Healthy Relationships Are Scary

This is going to be a tough read, and it’s been a tough write. I’ll let you know ahead of time that this post talks about physical, mental and sexual abuse. It could very well be triggering.

Rebuilding healthy ideas about relationships is incredibly difficult after you’ve been through an abusive one (or more). Understanding a relationship that’s good for you is really hard too. It’s like trying to breath at the top of a mountain when you’ve lived your whole life in an ocean level swamp.

I have a history of abusive relationships. I won’t focus on the majority of them though, rather contrasting the worst (my last relationship) with the best (my current relationship) and why it’s so damn strange.

See, I spent almost two years in my most recent abusive relationship. The things that I suffered included rape, physical assault, gas lighting, physical restraint, and isolation. She destroyed my world, and my views on relationships.

It’s weird, getting into a healthy relationship after having been in such an abusive one. My husband, R, treats me well, always makes sure to leave me an exit, has never harmed me in any way, and he has never fucked with my head. I also knew him for years before we got together.

And yet…

The relationship with R still weirds me out, specifically because it’s good. I’ve been with him for a little over four years now. My escape from her will be marked at five years in February. He hasn’t hit me yet, and that spooks me almost more than if it had happen. I wait for it, not like I used too, it’s definitely better, but I still think about it sometimes, still wait for him to snap, and hit me, or beat the shit out of me or something. The anticipation stresses me out, even though…

I absolutely know that he would never do that under any circumstance.

I’ve come to expect it from relationships. “Person I’m dating” is synonymous with “person who hurts me”… in far too many ways. I try not to think like that, and like I said, I’m getting better, but it was so engrained, that it’s been impossible to get rid of.

There’s also the feeling of necessity and “what should be.” To me, what should be is:
– Getting in trouble when I express my opinion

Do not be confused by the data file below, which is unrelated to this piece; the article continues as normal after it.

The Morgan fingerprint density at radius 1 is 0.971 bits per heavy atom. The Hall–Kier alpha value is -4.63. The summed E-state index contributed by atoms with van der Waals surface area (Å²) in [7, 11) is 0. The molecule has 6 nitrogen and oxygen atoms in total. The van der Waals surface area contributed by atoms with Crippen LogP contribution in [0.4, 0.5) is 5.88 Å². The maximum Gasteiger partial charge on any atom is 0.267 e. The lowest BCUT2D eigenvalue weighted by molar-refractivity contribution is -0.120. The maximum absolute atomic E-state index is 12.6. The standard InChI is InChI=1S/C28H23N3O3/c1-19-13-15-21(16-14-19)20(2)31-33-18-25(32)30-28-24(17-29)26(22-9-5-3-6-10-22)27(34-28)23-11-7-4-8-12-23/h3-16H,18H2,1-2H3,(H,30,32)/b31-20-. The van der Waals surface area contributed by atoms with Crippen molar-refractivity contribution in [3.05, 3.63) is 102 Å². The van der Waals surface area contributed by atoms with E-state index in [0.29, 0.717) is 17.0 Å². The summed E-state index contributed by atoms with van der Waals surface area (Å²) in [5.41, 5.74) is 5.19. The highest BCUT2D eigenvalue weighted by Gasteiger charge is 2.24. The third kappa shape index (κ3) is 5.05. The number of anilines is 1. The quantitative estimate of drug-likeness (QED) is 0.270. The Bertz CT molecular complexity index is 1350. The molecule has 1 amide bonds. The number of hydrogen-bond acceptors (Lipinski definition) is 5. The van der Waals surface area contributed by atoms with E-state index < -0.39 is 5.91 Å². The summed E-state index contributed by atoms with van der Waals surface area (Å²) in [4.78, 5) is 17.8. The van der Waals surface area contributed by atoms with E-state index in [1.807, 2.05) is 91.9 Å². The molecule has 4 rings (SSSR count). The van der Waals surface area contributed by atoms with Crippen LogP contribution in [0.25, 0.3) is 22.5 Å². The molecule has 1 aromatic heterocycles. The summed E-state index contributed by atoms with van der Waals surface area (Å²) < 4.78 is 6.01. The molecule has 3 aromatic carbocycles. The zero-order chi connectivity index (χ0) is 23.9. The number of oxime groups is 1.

– Getting hurt if I question any abuse
– Getting held down or blocked from escape in arguments
– Not getting to see my family or friends
– Not having a choice in when I have sex

When it didn’t happen in the first six months of my relationship with R, it became agonizingly stressful. The anticipation was almost too much to bear. Though I’d known him for years. Though he chased my ex out of the state for me, because she had been abusive, I still expected it, I waited in stressed and terrifying anticipation that, now that we were in a relationship, he would turn into what a partner should be, based on my past experiences. It never did happen, and it never has happened. It’s not terrifying, and mostly not stressful anymore, but the past has left it’s mark on the present.

I don’t talk to R like I used to, and holy shit do I miss those conversations. I’m not entirely certain all the reasons, but I do know that part of it is the what should be’s. If I tell him my fears, I give him ammo to use against me, and he will, because that’s what should be. If I share my successes, he will tear them down like shreds of hell confetti, then subsequently throw my inevitable failure in my face, because that’s what should be. If I get excitable about what I’m saying, I’ll be admonished as being childish, and if I get depressed about something, I just need to quit whining. Because that’s how it should be.

I know this to be wrong, I’m absolutely certain of it, and yet, there it lurks, always in the background, always hiding, eroding our communication.

It took about six months of dating before we had sex, and it was an intimidating first encounter. He took it very slowly, he continually asked if I was okay, and if I wanted to do it. He was caring and reassuring, and while it was wanted, I was afraid.

The first time I was with her was consensual, in fact it was for the first month or so it was consensual, but see… I’m trans, I don’t always enjoy sex, and sometimes I will go long stretches really not wanting to have sex. My dysphoria is just way too bad. This is where I first got into trouble with her.